Lawsuit filed in fatal Highland Park hospital shooting

The mother of a 27-year-old Waukegan man who was shot and killed by police inside a hospital emergency room has filed a wrongful-death lawsuit against the city of Highland Park.

Police officers Kevin Roberts and Brian Reif were also named as defendants in the federal lawsuit filed electronically Sunday on behalf of Venus Anderson, who serves as the administrator of the estate for her son, Christopher Anderson.

Christopher Anderson was shot in a Northshore Highland Park Hospital emergency room at 1:30 a.m. Nov. 3, about three hours after he was a passenger in a car involved in a traffic accident. Authorities said police shot Anderson after he drew a gun on officers and hospital workers.

Attorney Blake Horwitz, who is representing the Anderson family in the lawsuit, said his investigation showed officers opened fire while Anderson was "complying with their order."

"He wasn't pointing the gun at them; he wasn't going to kill them," Horwitz said. "I believe, he was complying with their order to drop the gun when they shot him."

Venus Anderson seeks compensatory and punitive damages but does not list a specific dollar amount, he said.

Highland Park City Manager Ghida Neukirch declined to comment because city officials have not yet been served with the lawsuit.

The Lake County state's attorney's office determined in November that officers followed proper protocol in the shooting.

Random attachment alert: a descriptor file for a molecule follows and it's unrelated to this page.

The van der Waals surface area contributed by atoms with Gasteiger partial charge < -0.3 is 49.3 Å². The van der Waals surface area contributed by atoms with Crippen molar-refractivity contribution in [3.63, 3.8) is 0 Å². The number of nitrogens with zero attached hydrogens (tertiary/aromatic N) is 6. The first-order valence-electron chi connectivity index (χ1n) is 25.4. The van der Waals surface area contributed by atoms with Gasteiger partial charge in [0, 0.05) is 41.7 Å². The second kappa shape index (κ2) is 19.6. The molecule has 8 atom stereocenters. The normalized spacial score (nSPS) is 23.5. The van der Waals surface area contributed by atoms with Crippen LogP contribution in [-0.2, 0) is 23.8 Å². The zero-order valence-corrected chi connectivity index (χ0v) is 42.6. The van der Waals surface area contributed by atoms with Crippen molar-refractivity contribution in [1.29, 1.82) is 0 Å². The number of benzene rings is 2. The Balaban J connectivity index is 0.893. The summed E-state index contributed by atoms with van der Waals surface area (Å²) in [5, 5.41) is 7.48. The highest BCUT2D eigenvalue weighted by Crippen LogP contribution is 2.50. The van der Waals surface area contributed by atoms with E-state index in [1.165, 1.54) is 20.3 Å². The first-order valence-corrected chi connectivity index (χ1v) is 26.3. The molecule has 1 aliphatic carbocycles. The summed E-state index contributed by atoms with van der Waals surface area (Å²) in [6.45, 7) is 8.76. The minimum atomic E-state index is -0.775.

Authorities said Anderson was admitted to the hospital after he and his daughter suffered minor injuries in a DUI crash on the Tri-State Tollway near Lake-Cook Road around 11 p.m. Nov. 2. Authorities said Anderson was a front-seat passenger, and his daughter, Alaysia, was sitting in the back seat.

Highland Park police were called to the hospital after the staff reported Anderson was acting aggressively, authorities said. Hospital workers asked Anderson to change into a hospital gown, but he "grew increasingly agitated" and refused, authorities said.

Surveillance video of the shooting shows officers and hospital personnel retreating in the emergency room. Police officers can be seen holding weapons and speaking into the room where Anderson is allegedly located.

For about three minutes, there is chaos in the emergency room as officers come and go before a doctor wheels Anderson on a cart to a nearby emergency area.

Anderson was hit more than once from the nine shots fired in a 1.7-second span, officials said.

The Lake County Major Crimes Task Force investigated the shooting and gave their findings to the state's attorney's office for a final decision whether officers acted appropriately.

The gun Anderson had was reported stolen in Waukegan, investigators learned.

Anderson's criminal background included serving time for aggravated battery and escape from a penal institution. He was released on parole in May.

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